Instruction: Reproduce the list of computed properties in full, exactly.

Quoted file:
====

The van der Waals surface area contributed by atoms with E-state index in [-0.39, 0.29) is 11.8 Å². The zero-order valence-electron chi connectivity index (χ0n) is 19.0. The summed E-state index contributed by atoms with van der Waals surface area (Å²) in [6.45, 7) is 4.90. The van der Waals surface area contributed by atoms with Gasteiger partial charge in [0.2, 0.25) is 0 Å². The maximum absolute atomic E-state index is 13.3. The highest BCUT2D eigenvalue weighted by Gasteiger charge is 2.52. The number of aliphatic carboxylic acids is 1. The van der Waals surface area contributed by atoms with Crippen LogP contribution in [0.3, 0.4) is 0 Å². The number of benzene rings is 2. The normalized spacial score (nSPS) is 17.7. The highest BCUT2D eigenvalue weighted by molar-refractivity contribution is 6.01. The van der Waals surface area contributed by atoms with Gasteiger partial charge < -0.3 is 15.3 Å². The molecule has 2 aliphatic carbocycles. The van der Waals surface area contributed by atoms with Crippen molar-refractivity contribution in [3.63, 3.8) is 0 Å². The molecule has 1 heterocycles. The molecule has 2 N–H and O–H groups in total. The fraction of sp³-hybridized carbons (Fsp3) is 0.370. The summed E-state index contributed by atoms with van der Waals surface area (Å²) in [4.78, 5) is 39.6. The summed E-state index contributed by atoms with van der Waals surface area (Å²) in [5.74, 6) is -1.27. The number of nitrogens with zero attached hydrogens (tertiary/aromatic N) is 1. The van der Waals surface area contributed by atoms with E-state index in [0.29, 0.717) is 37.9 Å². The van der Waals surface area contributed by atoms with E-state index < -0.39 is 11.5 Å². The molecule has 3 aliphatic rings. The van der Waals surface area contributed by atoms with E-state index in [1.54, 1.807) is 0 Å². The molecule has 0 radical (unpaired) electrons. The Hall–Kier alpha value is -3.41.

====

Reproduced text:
The van der Waals surface area contributed by atoms with E-state index in [-0.39, 0.29) is 11.8 Å². The zero-order valence-electron chi connectivity index (χ0n) is 19.0. The summed E-state index contributed by atoms with van der Waals surface area (Å²) in [6.45, 7) is 4.90. The van der Waals surface area contributed by atoms with Gasteiger partial charge in [0.2, 0.25) is 0 Å². The maximum absolute atomic E-state index is 13.3. The highest BCUT2D eigenvalue weighted by Gasteiger charge is 2.52. The number of aliphatic carboxylic acids is 1. The van der Waals surface area contributed by atoms with Crippen LogP contribution in [0.3, 0.4) is 0 Å². The number of benzene rings is 2. The normalized spacial score (nSPS) is 17.7. The highest BCUT2D eigenvalue weighted by molar-refractivity contribution is 6.01. The van der Waals surface area contributed by atoms with Gasteiger partial charge < -0.3 is 15.3 Å². The molecule has 2 aliphatic carbocycles. The van der Waals surface area contributed by atoms with Crippen molar-refractivity contribution in [3.63, 3.8) is 0 Å². The molecule has 1 heterocycles. The molecule has 2 N–H and O–H groups in total. The fraction of sp³-hybridized carbons (Fsp3) is 0.370. The summed E-state index contributed by atoms with van der Waals surface area (Å²) in [4.78, 5) is 39.6. The summed E-state index contributed by atoms with van der Waals surface area (Å²) in [5.74, 6) is -1.27. The number of nitrogens with zero attached hydrogens (tertiary/aromatic N) is 1. The van der Waals surface area contributed by atoms with E-state index in [0.29, 0.717) is 37.9 Å². The van der Waals surface area contributed by atoms with E-state index < -0.39 is 11.5 Å². The molecule has 3 aliphatic rings. The van der Waals surface area contributed by atoms with E-state index in [1.54, 1.807) is 0 Å². The molecule has 0 radical (unpaired) electrons. The Hall–Kier alpha value is -3.41.